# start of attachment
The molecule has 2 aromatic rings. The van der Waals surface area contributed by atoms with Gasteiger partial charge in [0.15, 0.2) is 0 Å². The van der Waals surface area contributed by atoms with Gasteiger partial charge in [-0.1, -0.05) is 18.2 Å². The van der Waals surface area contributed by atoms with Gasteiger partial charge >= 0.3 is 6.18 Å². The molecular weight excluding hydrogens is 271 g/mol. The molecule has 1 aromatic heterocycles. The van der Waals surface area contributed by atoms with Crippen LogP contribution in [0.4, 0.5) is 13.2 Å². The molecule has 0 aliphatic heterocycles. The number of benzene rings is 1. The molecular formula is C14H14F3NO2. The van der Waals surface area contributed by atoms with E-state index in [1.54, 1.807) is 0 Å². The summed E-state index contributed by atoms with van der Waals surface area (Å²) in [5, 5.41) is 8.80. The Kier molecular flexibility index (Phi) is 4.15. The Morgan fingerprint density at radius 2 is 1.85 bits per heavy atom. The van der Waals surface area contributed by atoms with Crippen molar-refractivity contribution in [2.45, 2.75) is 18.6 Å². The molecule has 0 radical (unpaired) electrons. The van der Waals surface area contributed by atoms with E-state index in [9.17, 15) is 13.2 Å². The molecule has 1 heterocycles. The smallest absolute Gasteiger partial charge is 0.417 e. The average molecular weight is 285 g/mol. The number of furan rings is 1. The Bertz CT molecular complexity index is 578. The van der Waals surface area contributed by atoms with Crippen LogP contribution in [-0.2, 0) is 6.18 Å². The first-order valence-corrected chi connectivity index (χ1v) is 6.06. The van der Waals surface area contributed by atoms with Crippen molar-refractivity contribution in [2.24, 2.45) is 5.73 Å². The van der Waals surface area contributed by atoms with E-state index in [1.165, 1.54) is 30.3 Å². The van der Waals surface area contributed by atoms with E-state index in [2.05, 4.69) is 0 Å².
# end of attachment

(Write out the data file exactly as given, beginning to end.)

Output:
The molecule has 2 aromatic rings. The van der Waals surface area contributed by atoms with Gasteiger partial charge in [0.15, 0.2) is 0 Å². The van der Waals surface area contributed by atoms with Gasteiger partial charge in [-0.1, -0.05) is 18.2 Å². The van der Waals surface area contributed by atoms with Gasteiger partial charge >= 0.3 is 6.18 Å². The molecular weight excluding hydrogens is 271 g/mol. The molecule has 1 aromatic heterocycles. The van der Waals surface area contributed by atoms with Crippen LogP contribution in [0.4, 0.5) is 13.2 Å². The molecule has 0 aliphatic heterocycles. The number of benzene rings is 1. The molecular formula is C14H14F3NO2. The van der Waals surface area contributed by atoms with E-state index in [1.54, 1.807) is 0 Å². The summed E-state index contributed by atoms with van der Waals surface area (Å²) in [5, 5.41) is 8.80. The Kier molecular flexibility index (Phi) is 4.15. The Morgan fingerprint density at radius 2 is 1.85 bits per heavy atom. The van der Waals surface area contributed by atoms with Crippen molar-refractivity contribution in [2.45, 2.75) is 18.6 Å². The molecule has 0 radical (unpaired) electrons. The van der Waals surface area contributed by atoms with E-state index in [9.17, 15) is 13.2 Å². The molecule has 1 heterocycles. The smallest absolute Gasteiger partial charge is 0.417 e. The average molecular weight is 285 g/mol. The number of furan rings is 1. The Bertz CT molecular complexity index is 578. The van der Waals surface area contributed by atoms with Crippen LogP contribution in [-0.2, 0) is 6.18 Å². The first-order valence-corrected chi connectivity index (χ1v) is 6.06. The van der Waals surface area contributed by atoms with Crippen molar-refractivity contribution in [2.24, 2.45) is 5.73 Å². The van der Waals surface area contributed by atoms with E-state index in [1.165, 1.54) is 30.3 Å². The van der Waals surface area contributed by atoms with E-state index in [2.05, 4.69) is 0 Å².